US court in Texas halts Labor Department rule on medical leave for same-sex couples
A U.S. district judge in Texas on Thursday issued a stay to halt the U.S. Labor Department from implementing a rule that would expand medical leave protections for same-sex couples, saying the move impinges on the rights of states that ban gay marriage.
The state of Texas, which has a state constitutional amendment banning gay marriage, last week sued the Labor Department over the rule that would grant family medical leave protections to all married same-sex couples.
“The public maintains an abiding interest in preserving the rule of law and enforcing the states’ duly enacted laws from federal encroachment,” wrote Reed O’Connor, a district judge in the U.S. District Court for the Northern District of Texas.
Texas was the first challenge to the department’s rule, which is set to take effect on Friday. Arkansas, Louisiana and Nebraska also joined the suit.
The rule requires companies to follow the marriage laws of the states in which their employees were wed, rather than where they reside, for the purpose of applying the federal Family and Medical Leave Act. That law requires employers to grant workers unpaid leave after giving birth or to care for sick family members.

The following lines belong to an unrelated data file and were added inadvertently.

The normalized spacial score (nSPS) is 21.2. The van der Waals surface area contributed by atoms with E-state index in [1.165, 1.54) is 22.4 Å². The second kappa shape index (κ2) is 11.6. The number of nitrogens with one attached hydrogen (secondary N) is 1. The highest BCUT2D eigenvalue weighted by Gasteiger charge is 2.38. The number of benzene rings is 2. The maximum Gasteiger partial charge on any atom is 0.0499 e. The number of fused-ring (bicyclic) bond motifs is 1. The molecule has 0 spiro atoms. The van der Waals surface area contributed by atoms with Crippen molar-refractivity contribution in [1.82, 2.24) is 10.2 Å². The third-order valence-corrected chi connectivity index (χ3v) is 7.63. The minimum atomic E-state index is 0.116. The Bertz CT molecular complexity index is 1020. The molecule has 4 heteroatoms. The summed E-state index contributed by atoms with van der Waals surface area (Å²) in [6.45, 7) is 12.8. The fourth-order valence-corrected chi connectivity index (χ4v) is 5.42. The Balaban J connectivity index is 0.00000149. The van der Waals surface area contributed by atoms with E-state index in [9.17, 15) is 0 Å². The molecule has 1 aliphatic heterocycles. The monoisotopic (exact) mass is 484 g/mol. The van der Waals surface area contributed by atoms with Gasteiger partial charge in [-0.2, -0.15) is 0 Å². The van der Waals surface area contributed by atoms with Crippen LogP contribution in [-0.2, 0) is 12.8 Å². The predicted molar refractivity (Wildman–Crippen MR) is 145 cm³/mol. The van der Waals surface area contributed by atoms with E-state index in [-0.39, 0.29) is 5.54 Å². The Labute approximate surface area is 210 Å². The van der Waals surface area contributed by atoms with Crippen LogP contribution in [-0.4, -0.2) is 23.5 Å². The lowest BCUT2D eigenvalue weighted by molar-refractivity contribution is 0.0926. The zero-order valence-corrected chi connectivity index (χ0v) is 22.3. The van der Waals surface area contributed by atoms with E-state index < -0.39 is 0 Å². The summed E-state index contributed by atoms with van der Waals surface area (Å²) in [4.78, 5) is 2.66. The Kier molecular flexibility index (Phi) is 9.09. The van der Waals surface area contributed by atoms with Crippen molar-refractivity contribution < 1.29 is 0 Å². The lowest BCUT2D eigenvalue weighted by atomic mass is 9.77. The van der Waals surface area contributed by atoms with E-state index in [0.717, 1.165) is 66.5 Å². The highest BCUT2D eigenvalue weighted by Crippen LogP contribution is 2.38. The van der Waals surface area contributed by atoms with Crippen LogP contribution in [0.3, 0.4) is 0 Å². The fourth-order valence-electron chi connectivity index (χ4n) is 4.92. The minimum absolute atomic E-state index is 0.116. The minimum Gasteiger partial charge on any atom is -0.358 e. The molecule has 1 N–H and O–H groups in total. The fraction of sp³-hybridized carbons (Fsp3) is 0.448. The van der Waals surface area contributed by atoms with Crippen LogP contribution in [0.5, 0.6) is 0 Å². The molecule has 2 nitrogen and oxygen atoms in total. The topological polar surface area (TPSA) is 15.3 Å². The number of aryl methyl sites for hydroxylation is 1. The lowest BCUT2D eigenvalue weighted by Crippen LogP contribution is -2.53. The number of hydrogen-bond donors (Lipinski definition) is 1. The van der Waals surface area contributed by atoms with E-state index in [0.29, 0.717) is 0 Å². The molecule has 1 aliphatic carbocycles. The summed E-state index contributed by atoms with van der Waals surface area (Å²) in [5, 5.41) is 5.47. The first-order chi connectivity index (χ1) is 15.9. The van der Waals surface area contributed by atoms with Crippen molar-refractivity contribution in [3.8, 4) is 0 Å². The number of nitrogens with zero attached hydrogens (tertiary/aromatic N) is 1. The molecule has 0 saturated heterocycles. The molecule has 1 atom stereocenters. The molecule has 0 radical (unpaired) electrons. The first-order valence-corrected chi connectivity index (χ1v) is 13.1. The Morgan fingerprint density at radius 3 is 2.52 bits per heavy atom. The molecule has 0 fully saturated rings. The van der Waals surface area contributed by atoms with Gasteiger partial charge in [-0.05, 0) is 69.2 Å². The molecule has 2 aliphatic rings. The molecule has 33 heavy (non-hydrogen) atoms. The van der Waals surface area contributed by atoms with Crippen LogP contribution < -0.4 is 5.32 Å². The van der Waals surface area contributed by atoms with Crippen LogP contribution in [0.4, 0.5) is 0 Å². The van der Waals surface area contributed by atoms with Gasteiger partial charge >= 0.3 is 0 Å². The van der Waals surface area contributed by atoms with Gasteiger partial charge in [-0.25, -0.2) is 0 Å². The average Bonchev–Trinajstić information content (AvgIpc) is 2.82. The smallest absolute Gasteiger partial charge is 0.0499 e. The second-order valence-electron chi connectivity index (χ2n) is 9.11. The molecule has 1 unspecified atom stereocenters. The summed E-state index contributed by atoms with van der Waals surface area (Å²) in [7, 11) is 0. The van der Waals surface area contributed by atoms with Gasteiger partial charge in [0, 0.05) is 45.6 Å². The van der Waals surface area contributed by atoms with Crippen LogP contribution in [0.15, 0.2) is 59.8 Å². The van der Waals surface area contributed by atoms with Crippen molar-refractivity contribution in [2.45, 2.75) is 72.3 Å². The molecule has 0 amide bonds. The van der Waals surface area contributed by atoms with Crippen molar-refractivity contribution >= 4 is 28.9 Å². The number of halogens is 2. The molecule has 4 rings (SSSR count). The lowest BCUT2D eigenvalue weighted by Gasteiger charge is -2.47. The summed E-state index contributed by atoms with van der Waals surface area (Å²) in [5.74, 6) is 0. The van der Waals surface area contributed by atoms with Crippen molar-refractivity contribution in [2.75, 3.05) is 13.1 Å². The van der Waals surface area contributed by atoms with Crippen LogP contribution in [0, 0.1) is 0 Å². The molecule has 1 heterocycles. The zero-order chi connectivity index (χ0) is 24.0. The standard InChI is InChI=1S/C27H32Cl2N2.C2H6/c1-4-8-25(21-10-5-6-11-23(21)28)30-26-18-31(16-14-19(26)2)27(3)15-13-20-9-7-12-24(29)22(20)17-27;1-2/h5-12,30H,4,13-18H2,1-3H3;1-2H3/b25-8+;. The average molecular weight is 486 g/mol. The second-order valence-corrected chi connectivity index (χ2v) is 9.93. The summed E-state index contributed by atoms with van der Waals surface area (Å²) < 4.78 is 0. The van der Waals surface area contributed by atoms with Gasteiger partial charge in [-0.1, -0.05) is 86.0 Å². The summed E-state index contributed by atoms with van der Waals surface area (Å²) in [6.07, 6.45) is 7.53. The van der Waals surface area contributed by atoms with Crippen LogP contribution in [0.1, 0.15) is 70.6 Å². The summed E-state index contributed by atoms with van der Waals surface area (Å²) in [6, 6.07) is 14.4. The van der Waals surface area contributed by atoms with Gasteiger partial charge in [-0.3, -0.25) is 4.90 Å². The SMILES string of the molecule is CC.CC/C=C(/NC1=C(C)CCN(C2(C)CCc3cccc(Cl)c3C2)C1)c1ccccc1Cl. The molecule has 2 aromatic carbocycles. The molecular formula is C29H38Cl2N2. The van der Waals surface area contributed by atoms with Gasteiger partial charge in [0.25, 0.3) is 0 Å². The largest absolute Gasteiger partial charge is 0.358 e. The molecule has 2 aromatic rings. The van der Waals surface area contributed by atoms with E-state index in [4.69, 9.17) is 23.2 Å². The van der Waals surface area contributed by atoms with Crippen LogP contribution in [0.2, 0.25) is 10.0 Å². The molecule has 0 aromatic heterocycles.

“We are pleased that the Department of Labor’s effort to override our laws via federal rule-making has been halted, and we will continue to defend our sovereignty in this case,” Texas Attorney General Ken Paxton said in a statement.
The rule has been hailed by gay rights groups and attorneys who represent workers and has divided employers. Some companies say it will impose a hefty burden on them to know the relevant laws and employees’ personal information. Others say the opposite, that a uniform policy will ease the financial stress of complying with a patchwork of laws.
The U.S. Supreme Court next month is scheduled to consider for the first time whether there is a constitutional right to marry. A ruling in favor of same-sex couples would likely moot the family leave issue.
(Reporting by Jon Herskovitz; Additional reporting by Daniel Wiessner in New York; Editing by Eric Beech)